|Libby Adams assembling programs for the St. Paul's Players|
|Libby and her favorite fellow, Clay Aiken|
Theater is a collaborative art form. The diligent efforts of those seen and unseen onstage are needed to create a production.
No one exemplified this universal truth more simply and beautifully than my dear friend Elizabeth Ann Step Adams, known to all as “Libby,” who left this world a few weeks ago. If she could have lived until December 3, she would have been 89.
Libby’s name appeared on theater programs for behind the scenes and supportive “roles.” She was a “life member” at Workshop Theater, where she often ran the box office and distributed tickets to patrons as they arrived for a performance. She presided in the lobby with a happy smile, greeting people as they entered, always remembering their names and families.
She volunteered in Columbia and Sumter, South Carolina, theaters. She knew the names of all the participants in the productions and had definite opinions about the plays being presented. She was a keen observer and never hesitated to share her thoughts.
I met Libby through John Henry, who worked side-by-side with her at Workshop’s box office and who became the producer of the church productions I direct for the St. Paul’s Players. John recruited Libby to help us out and she did so happily, coming to fold programs and staying to be part of our audience.
Libby always candidly told me what she thought about our shows, especially the ones I wrote. I suspect her good friend John may have briefed her about some aspects of the plays others had criticized. She always staunchly supported any disputed choices I had made. I treasure a note she wrote to me one Christmas, encouraging and supporting our drama ministry, which she considered unique in the community.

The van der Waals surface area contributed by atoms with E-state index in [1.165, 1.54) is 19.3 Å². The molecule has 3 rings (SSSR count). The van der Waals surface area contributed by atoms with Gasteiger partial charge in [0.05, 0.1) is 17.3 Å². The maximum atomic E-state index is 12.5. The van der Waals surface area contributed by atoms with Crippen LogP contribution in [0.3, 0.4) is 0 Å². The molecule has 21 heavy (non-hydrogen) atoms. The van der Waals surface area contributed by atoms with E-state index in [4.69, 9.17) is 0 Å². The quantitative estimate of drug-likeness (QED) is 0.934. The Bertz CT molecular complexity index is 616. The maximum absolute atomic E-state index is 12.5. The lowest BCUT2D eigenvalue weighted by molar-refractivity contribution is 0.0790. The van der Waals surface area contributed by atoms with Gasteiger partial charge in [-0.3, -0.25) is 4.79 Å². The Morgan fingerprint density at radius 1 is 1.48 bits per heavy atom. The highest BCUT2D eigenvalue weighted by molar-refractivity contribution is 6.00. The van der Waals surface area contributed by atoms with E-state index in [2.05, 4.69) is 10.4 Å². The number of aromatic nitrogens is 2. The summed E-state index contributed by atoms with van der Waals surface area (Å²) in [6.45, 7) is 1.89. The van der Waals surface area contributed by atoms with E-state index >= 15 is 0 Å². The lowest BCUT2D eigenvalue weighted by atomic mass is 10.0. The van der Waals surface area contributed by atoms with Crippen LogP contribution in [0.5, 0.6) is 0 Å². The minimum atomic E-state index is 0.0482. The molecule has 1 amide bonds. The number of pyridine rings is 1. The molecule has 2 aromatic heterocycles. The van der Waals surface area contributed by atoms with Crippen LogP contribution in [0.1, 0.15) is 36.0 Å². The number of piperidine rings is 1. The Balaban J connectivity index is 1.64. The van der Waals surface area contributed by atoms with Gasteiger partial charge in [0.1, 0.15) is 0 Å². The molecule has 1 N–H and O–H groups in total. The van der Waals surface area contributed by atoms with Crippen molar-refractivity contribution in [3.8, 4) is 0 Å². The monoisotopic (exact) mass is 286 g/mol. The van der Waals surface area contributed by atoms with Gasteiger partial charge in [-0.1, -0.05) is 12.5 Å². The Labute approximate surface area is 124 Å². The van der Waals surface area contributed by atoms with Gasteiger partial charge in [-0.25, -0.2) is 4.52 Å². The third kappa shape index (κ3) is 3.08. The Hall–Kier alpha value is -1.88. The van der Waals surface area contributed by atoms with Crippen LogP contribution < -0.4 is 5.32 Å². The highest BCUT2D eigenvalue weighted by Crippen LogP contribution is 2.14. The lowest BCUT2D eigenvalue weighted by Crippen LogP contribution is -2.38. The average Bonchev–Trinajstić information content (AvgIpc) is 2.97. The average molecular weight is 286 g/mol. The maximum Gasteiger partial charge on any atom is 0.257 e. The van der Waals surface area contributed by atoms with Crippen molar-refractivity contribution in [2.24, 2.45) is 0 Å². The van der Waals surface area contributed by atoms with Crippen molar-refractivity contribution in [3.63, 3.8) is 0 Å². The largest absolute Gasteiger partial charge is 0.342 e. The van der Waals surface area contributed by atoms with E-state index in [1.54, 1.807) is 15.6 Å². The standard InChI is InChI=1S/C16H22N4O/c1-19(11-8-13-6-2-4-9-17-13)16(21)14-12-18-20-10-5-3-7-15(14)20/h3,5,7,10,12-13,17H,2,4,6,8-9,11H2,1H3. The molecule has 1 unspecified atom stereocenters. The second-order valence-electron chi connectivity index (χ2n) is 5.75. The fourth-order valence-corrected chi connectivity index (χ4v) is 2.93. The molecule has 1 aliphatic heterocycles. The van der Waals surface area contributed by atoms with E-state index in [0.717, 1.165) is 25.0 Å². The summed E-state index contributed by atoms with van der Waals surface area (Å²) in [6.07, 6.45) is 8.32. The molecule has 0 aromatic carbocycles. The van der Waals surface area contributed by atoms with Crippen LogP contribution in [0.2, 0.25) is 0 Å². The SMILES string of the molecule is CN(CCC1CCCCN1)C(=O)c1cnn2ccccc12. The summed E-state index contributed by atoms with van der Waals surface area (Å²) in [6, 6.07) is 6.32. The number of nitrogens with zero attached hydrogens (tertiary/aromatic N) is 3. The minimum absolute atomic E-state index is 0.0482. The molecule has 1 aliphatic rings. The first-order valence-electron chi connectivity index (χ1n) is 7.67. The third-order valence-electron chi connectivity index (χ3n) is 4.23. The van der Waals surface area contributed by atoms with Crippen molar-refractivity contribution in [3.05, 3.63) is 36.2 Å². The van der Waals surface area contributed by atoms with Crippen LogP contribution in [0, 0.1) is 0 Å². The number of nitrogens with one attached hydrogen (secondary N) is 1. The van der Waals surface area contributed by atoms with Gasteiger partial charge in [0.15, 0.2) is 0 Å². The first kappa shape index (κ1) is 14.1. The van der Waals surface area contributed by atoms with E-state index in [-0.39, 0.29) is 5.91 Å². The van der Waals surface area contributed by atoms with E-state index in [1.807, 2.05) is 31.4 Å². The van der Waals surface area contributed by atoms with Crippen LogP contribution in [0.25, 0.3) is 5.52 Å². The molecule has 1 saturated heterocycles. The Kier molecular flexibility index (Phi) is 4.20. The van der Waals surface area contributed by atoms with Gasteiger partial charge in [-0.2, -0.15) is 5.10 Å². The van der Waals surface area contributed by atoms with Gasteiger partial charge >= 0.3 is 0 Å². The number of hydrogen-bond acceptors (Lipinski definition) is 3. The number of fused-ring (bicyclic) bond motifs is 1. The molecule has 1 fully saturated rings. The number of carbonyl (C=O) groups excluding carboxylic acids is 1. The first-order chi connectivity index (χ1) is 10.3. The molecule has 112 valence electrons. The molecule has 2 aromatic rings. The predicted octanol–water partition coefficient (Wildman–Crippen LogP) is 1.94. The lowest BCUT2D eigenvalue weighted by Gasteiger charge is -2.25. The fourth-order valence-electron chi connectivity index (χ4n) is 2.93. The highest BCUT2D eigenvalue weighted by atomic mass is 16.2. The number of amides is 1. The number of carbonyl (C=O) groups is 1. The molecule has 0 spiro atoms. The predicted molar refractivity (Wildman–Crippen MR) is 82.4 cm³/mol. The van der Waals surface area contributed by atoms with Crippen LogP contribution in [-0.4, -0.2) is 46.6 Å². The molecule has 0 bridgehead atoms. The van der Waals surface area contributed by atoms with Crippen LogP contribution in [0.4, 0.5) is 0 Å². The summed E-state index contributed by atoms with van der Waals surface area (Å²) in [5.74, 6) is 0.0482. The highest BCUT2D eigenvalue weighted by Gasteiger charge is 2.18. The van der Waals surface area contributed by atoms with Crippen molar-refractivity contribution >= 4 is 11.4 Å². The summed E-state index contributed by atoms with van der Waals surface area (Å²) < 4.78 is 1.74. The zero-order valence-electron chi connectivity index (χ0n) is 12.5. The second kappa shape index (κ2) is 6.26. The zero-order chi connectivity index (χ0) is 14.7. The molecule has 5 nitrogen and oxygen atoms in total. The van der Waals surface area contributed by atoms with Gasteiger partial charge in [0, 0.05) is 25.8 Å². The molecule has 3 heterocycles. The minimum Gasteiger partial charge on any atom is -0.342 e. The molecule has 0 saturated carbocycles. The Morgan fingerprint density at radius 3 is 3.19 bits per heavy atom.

During the last few years, Libby, John, and I shared a group of seats for the “Broadway at the Koger” series that brought traveling companies to Columbia. We watched such diverse productions as Legally Blonde, Flash Dance, Once, and The Illusionists. When each performance was over, we’d head to the nearby IHOP and evaluate it. Libby would comment specifically on the sets, performers, sound quality, and directorial choices. We didn’t always agree on our perceptions, but I had to admire the reasons she expressed for her opinions. She thought it all out carefully and based her opinions on an extensive background of watching theater.
Libby survived her husband Grey and her son Steven, who she called Shay. She lived alone with her cat. She remained independent until the end, calling a cab or relying on friends if she needed a ride to an appointment or performance, but managing her own life. She kept well informed about current events and television. After watching him on American Idol, she became a devoted fan of Clay Aiken, traveling by train to see him in performance in New York City.
When John and I hadn’t been able to reach her by phone one day, John asked his brother to stop by Libby’s apartment. He got no response and called the police to investigate. They found her on her couch. We believe she just fell asleep.
On the night I learned of her death, I had stopped for supper in a restaurant before going home. I had just talked with John on the phone when a young man came up to speak with me. He asked me if I remembered him. He had been in one of my plays when he was a child. Now, he was ready for college and going to Yale.
I took the time to talk with him and his family. I remembered that Libby had seen him in a Workshop Theater production and was so happy when he came to work with us at the St. Paul’s Players. She always went out of her way to encourage young people to be involved in the theater. She appreciated that the next generation would continue the traditions.
Perhaps, at least I like to think, that Libby facilitated my meeting that night with the young man so I could continue her practice of encouraging the next generation to support and advocate for the arts. I think she would consider that a fitting tribute.
I hope I can follow in her footsteps. She has big shoes to fill.
Rest well, Libby.